High temperatures and light winds forecast in the Bay Area for Thursday have prompted the Bay Area Air Quality Management District to issue a Spare the Air alert for smog.
Thursday's alert is the 13th the air district has issued for the summer Spare the Air season. The alerts are issued whenever weather conditions are expected to combine with motor vehicle exhaust to create elevated levels of ozone, or smog.
On Spare the Air days, the air district encourages people to avoid solo vehicle trips and to find other alternatives such as sharing rides, taking transit or biking or walking.
However, outdoor exercise is only advised in the early morning hours when ozone concentrations are lower, according to the air district.
Inland temperatures by Thursday and Friday will be in the 90s throughout the region with some areas reaching the 100s, according to the National Weather Service.
Along the coast, temperatures are expected to reach the 70s and 80s but those temperatures could be even higher if the winds blow from east to west.
Weather service officials said the increased temperatures may catch some people by surprise since it has been so cool recently.
Moderate to locally high risks for heat impacts will develop inland and low to locally moderate risks will develop along the coast.
According to the weather service, temperatures in the hills and mountains will still be mild overnight Thursday and Friday. Temperatures are expected to cool gradually on Saturday and then even more on Sunday.
Wildfire concerns will be low because of generally light winds, weather service officials said.
As temperatures rise across the Bay Area this week, the National Weather Service has declared a heat advisory, urging people to take advantage of cooling centers, drink water and fluids with electrolytes and use air conditioning to beat the heat.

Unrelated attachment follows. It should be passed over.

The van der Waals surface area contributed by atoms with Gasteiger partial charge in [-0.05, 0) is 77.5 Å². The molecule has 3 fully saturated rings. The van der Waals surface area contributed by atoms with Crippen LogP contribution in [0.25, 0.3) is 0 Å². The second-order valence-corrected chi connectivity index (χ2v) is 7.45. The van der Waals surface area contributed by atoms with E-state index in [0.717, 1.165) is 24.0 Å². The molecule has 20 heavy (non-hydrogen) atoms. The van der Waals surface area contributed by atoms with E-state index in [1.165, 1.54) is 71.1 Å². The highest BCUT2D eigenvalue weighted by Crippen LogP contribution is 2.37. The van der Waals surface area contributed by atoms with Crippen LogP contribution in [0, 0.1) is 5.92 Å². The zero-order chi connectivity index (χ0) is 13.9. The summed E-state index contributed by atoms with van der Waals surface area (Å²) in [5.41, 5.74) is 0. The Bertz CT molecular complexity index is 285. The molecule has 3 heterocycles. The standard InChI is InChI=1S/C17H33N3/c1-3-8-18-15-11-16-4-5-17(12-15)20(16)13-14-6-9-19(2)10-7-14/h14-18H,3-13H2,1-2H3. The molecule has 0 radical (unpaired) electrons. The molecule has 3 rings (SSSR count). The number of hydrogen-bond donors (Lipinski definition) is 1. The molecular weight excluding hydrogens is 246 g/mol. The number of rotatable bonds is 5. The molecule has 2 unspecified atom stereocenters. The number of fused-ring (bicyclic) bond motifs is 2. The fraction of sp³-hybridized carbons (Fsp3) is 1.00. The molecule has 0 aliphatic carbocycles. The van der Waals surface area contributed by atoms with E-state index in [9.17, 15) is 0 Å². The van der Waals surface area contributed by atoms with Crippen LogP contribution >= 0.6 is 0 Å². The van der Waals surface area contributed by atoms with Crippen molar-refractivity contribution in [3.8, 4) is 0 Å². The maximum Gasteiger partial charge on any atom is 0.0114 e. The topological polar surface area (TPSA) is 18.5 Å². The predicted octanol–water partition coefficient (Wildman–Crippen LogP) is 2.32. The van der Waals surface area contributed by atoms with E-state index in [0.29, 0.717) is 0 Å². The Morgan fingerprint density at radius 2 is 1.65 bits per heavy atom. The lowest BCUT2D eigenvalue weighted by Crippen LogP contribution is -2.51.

To accommodate homeless individuals and those without access to air conditioning, shelters and cooling centers throughout Santa Clara County are extending their hours, according to a statement by the county's Office of Public Affairs. A list of cooling centers in the area is available at sccgov.org.
The county also issued the following list of tips for people and pets to remain safe as temperatures are expected to reach between 10 to 16 degrees hotter than average.
• Drink plenty of water and fluids with electrolytes, even if you don't feel thirsty. Avoid alcohol, caffeine or lots of sugar because they will speed up fluid loss.
• Limit physical activity: Avoid physical activity during the hottest time of the day - 10 a.m. to 3 p.m.
• Never leave people or pets in a closed, parked car.
• During peak heat hours stay in an air-conditioned area. If you do not have access to air conditioning in your home, visit public facilities such as cooling centers, shopping malls, parks and libraries to stay cool. Cooling centers hours are subject to change, call ahead to confirm hours of operation.
• Visit the Office of Emergency Management website for additional heat safety tips in English, Spanish and Vietnamese.
People can find out when a Spare the Air alert is in effect by registering for emails at sparetheair.org, calling 800-HELP-AIR (4357-247), downloading the Spare the Air smartphone app for iPhone or Android devices or connecting with Spare the Air on Facebook, Twitter or YouTube.